Yu-Chieh Wang, PhD
Education & Experience:
I received my bachelor’s degree in biology from National Taiwan Normal University (Taipei, Taiwan) and my doctoral degree in medicinal chemistry and pharmacognosy from the Ohio State University (OSU; Columbus, OH). My research at OSU was focused on experimental therapeutics for human cancer and the regulation of kinase signaling using novel small molecules. Prior to joining UNTHSC, I was a Senior Research Associate at the Scripps Research Institute (TSRI; La Jolla, CA) and led several studies at the interface between cancer and stem cell biology to understand the molecular regulation of cellular pluripotency. In addition, I was involved in the California Institute for Regenerative Medicine (CIRM) Bridges to Stem Cell Research Program as a mentor for graduate and undergraduate students.
Teaching Areas & Interests:
I am experienced in graduate and postdoctoral education in molecular biology, regenerative medicine, and their applications in the development of novel therapy. I am also involved in teaching the Pharm.D. program. For research mentoring, I am leading a highly motivated group and seeking to provide innovative solutions for challenges in disease-oriented research. I have successfully trained several undergraduate and graduate students and interacted with numerous postdoctoral fellows.
Professional Activities & Awards:
I am a member of several professional societies that include the American Association for Cancer Research, American Society of Clinical Oncology, American Chemical Society, Society for Glycobiology, and International Society for Stem Cell Research (ISSCR). I am serving as an editorial board member and a handling editor for Scientific Reports in areas of stem cells & development and chemical biology. Also, I have served as an advisory board member of the GTC Stem Cell Summits and been invited as a speaker in the panel discussion on Selecting a Mentor sponsored by Elsevier B.V., the ISSCR annual meeting, the GTC Stem Cell Summit, and special seminars for several academic institutions. The awards and honors that I have received include: TSRI Society of Fellows Postdoctoral Travel Award, ISSCR Travel Grant, Marie Mayer Fellowship (Marie & Jimmy Mayer Award for Melanoma Research), NIH National Graduate Student Research Festival Travel Grant, and Award for Outstanding Student Research (twice, Department of Biology, National Taiwan Normal University).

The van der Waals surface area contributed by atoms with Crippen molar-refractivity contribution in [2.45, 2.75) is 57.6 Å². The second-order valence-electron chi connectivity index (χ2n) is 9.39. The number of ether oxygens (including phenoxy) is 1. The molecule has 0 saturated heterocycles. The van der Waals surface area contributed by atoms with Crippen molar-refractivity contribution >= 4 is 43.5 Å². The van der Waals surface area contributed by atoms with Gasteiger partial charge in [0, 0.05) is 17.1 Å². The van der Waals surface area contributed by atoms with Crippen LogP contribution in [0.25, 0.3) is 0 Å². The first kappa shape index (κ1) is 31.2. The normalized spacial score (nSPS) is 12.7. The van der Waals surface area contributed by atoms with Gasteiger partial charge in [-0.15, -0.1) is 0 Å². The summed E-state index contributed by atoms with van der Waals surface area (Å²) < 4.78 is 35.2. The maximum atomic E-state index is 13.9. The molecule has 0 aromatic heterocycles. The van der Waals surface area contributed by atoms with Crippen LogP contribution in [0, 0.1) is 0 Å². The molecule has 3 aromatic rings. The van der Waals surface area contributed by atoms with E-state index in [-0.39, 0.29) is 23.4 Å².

The overall goals of my research program are to understand the molecular basis of normal and pathogenic development in human cells, and to develop better therapeutic and diagnostic strategies for managing human disease including congenital disorders and cancer. Human pluripotent stem cells (hPSCs) which possess cellular pluripotency are a group of remarkable cells that provide a great promise of success in regenerative medicine and the development of novel therapy. Our group has conducted several exciting studies sought to address critical issues in stem cell biology and translational medicine. These efforts resulted in significant reports regarding: 1) the discovery and utilization of glycomic signatures and pluripotency-associated lectins for identifying human pluripotent stem cells (hPSCs; highlight article, Cell Research), 2) transcriptomic analysis of circulating melanoma cells using a mRNA sequencing platform with single-cell resolution (Nature Biotechnology), 3) reprogramming of somatic cells from endangered animal species (cover story, Nature Methods), 4) genome-wide analysis of epigenetic variations in human pluripotent stem cells and their differentiated derivatives (Cell Stem Cell), 5) efficient derivation of functional melanocytes from transgene-free human induced pluripotent stem cells (hiPSCs) as a potential platform to study human melanocyte-associated disease (Journal of Investigative Dermatology), 6) the role of a glycosyltransferase ST6GAL1 in the regulation of cellular pluripotency (Scientific Reports), 7) the identification of pluripotency-associated inorganic elements in hPSCs (Scientific Reports), and 8) the identification of NGLY1 as a novel target for anti-melanoma treatment (British Journal of Cancer). With this foundation, we are actively working on using hPSC-based platforms to recapitulate the normal and pathogenic development of melanocytes for studying dysregulation and heterogeneity of cell signaling involved in melanoma formation. In addition, we are highly interested in understanding how protein glycosylation states contribute to the mechanisms of pluripotency regulation and pathogenesis.